July 30, 2002
On behalf of the Minneapolis Neighborhood Revitalization Program (NRP) Policy Board, I want to thank McKinsey & Company for their service to the City of Minneapolis. The report challenges the City to change the way it does its development efforts and provides a blueprint for how the changes can be accomplished. For this impressive achievement and their thoughtful assessment of a complex system they deserve our gratitude.
The roadmap that they have offered is a beginning. We recognize that this report is a "work in progress" and that many changes will be made before the City Council and Mayor act on the recommendations. We hope that the comments that we are offering will be used to help improve this blueprint and reduce some of the challenges associated with implementation.
As you know, the NRP Policy Board is a Joint Powers Board that oversees one of the most successful and creative community revitalization programs in the nation. There are few examples in the Twin Cities area or around the country where so much has been achieved by so many in such a short time.
The Policy Board supports combining the planning and development functions of the City.
We believe that a marriage of planning and implementation makes sense and will address many of the City staff communication, perspective, and performance issues that have been problems for residents and neighborhoods. In addition, using neighborhood based planning as the genesis for city wide plans recognizes the value of resident participation and insights. It provides the potential, as the Mayor has so eloquently stated, to give neighborhoods a greater voice and more control of large, city wide projects. Another positive aspect of the proposed organizational restructuring is that it provides a clear development hierarchy that streamlines the regulatory and development approval processes.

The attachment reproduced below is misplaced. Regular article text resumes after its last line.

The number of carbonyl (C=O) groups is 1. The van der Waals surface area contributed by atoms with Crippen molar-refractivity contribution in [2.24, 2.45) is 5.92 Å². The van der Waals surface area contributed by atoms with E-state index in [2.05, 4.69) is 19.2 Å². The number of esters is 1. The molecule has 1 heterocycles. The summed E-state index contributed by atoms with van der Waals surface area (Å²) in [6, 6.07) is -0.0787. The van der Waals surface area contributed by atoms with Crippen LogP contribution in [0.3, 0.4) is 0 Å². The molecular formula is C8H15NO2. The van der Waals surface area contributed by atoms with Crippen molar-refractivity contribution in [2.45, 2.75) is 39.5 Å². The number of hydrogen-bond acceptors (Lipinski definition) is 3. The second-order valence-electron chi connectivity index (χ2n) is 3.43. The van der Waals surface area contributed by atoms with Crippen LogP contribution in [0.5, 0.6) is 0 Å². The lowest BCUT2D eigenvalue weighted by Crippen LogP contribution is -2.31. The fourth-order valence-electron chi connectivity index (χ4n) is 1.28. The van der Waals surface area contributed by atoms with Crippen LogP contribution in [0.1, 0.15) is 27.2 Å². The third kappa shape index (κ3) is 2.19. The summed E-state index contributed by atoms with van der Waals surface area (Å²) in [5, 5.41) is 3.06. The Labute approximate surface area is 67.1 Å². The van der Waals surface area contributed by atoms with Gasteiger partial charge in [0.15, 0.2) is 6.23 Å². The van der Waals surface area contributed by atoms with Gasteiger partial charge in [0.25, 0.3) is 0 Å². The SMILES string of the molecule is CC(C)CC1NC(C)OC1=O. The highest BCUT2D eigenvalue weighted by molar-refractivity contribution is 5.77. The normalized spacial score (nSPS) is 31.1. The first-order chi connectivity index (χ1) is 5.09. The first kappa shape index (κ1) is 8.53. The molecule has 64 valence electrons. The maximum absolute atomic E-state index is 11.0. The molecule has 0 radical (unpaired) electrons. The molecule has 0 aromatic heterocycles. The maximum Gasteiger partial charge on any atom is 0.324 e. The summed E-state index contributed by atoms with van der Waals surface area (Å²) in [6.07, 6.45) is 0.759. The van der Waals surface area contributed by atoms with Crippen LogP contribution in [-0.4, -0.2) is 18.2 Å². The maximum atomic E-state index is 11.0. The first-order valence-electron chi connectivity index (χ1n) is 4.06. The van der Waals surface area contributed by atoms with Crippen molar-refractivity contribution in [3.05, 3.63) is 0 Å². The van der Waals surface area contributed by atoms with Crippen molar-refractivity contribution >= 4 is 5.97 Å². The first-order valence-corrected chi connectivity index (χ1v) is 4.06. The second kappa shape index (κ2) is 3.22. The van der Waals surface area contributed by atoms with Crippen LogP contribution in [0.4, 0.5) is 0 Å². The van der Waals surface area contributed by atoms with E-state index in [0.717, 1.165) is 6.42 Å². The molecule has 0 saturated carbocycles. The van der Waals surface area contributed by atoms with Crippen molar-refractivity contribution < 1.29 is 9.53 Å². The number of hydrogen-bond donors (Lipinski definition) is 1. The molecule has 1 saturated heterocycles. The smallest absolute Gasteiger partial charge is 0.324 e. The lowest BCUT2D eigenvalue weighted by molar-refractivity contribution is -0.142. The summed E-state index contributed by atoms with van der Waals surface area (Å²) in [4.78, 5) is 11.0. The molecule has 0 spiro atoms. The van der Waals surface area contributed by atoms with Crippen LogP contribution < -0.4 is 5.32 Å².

There are, however, some questions and concerns that we have about the proposed redesign.
The proposal appears to believe that centralized planning and decision making by CPED and its NCP unit will be more effective than decentralized planning by residents and neighborhoods. It fails to acknowledge the effective community building that NRP has achieved or the dynamic nature of planning. It displays either a lack of knowledge or disagreement with NRP's principles and neighborhood planning and delivery processes; discounts the importance of resource control in turning plans into real changes; and fails to recognize the importance of resources to the involvement and commitment of residents. The report does not mention or recognize the need for neighborhoods to have a reliable funding stream that they control.
For the members of the Policy Board, the real question is:
What aspects of NRP need to be changed and how does this proposal fix those problems?
It appears there is little in the McKinsey recommendations that strengthen NRP. Three separate and independently conducted random surveys (one by the City, one by the Star Tribune and one by the independent consultants who evaluated the first 10 years of NRP) have shown that "NRP" is a name that residents recognize and feel positively about. Mayor Rybak has assured the Policy Board that the proposed plan will continue "NRP" as a brand name.